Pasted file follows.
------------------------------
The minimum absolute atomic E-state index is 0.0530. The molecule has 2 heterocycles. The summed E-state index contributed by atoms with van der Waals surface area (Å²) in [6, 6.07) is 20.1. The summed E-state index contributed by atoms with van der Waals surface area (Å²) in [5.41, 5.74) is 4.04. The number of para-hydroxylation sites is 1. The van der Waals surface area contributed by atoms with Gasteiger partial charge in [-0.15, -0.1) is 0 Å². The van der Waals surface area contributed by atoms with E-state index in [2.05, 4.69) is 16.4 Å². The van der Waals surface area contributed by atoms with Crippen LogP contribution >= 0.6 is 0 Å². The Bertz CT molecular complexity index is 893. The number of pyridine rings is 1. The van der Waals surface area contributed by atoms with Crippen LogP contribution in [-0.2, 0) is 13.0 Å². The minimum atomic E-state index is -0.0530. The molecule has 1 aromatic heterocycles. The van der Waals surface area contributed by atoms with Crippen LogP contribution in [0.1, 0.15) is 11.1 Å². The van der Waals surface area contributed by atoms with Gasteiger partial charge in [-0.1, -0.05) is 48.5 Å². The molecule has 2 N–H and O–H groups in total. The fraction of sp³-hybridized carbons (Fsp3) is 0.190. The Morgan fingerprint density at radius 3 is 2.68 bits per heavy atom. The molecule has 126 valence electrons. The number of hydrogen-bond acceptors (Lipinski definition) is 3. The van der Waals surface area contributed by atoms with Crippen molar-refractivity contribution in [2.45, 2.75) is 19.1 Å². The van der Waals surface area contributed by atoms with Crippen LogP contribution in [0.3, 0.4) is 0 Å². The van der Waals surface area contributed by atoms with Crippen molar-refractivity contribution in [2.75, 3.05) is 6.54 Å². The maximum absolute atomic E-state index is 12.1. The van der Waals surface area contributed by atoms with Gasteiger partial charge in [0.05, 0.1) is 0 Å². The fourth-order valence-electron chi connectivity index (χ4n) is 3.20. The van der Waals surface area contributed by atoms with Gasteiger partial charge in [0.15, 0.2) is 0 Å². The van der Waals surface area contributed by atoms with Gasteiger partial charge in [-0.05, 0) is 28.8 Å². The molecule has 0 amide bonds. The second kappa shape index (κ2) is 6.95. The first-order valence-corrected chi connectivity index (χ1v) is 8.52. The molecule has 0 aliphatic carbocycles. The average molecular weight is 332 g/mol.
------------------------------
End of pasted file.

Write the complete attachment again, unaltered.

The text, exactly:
The minimum absolute atomic E-state index is 0.0530. The molecule has 2 heterocycles. The summed E-state index contributed by atoms with van der Waals surface area (Å²) in [6, 6.07) is 20.1. The summed E-state index contributed by atoms with van der Waals surface area (Å²) in [5.41, 5.74) is 4.04. The number of para-hydroxylation sites is 1. The van der Waals surface area contributed by atoms with Gasteiger partial charge in [-0.15, -0.1) is 0 Å². The van der Waals surface area contributed by atoms with E-state index in [2.05, 4.69) is 16.4 Å². The van der Waals surface area contributed by atoms with Crippen LogP contribution >= 0.6 is 0 Å². The Bertz CT molecular complexity index is 893. The number of pyridine rings is 1. The van der Waals surface area contributed by atoms with Crippen LogP contribution in [-0.2, 0) is 13.0 Å². The minimum atomic E-state index is -0.0530. The molecule has 1 aromatic heterocycles. The van der Waals surface area contributed by atoms with Crippen LogP contribution in [0.1, 0.15) is 11.1 Å². The van der Waals surface area contributed by atoms with Gasteiger partial charge in [-0.1, -0.05) is 48.5 Å². The molecule has 2 N–H and O–H groups in total. The fraction of sp³-hybridized carbons (Fsp3) is 0.190. The Morgan fingerprint density at radius 3 is 2.68 bits per heavy atom. The molecule has 126 valence electrons. The number of hydrogen-bond acceptors (Lipinski definition) is 3. The van der Waals surface area contributed by atoms with Crippen molar-refractivity contribution in [2.45, 2.75) is 19.1 Å². The van der Waals surface area contributed by atoms with Crippen LogP contribution in [0.3, 0.4) is 0 Å². The van der Waals surface area contributed by atoms with Crippen molar-refractivity contribution in [2.75, 3.05) is 6.54 Å². The maximum absolute atomic E-state index is 12.1. The van der Waals surface area contributed by atoms with Gasteiger partial charge in [0.05, 0.1) is 0 Å². The fourth-order valence-electron chi connectivity index (χ4n) is 3.20. The van der Waals surface area contributed by atoms with Gasteiger partial charge in [0.15, 0.2) is 0 Å². The van der Waals surface area contributed by atoms with Gasteiger partial charge in [-0.05, 0) is 28.8 Å². The molecule has 0 amide bonds. The second kappa shape index (κ2) is 6.95. The first-order valence-corrected chi connectivity index (χ1v) is 8.52. The molecule has 0 aliphatic carbocycles. The average molecular weight is 332 g/mol.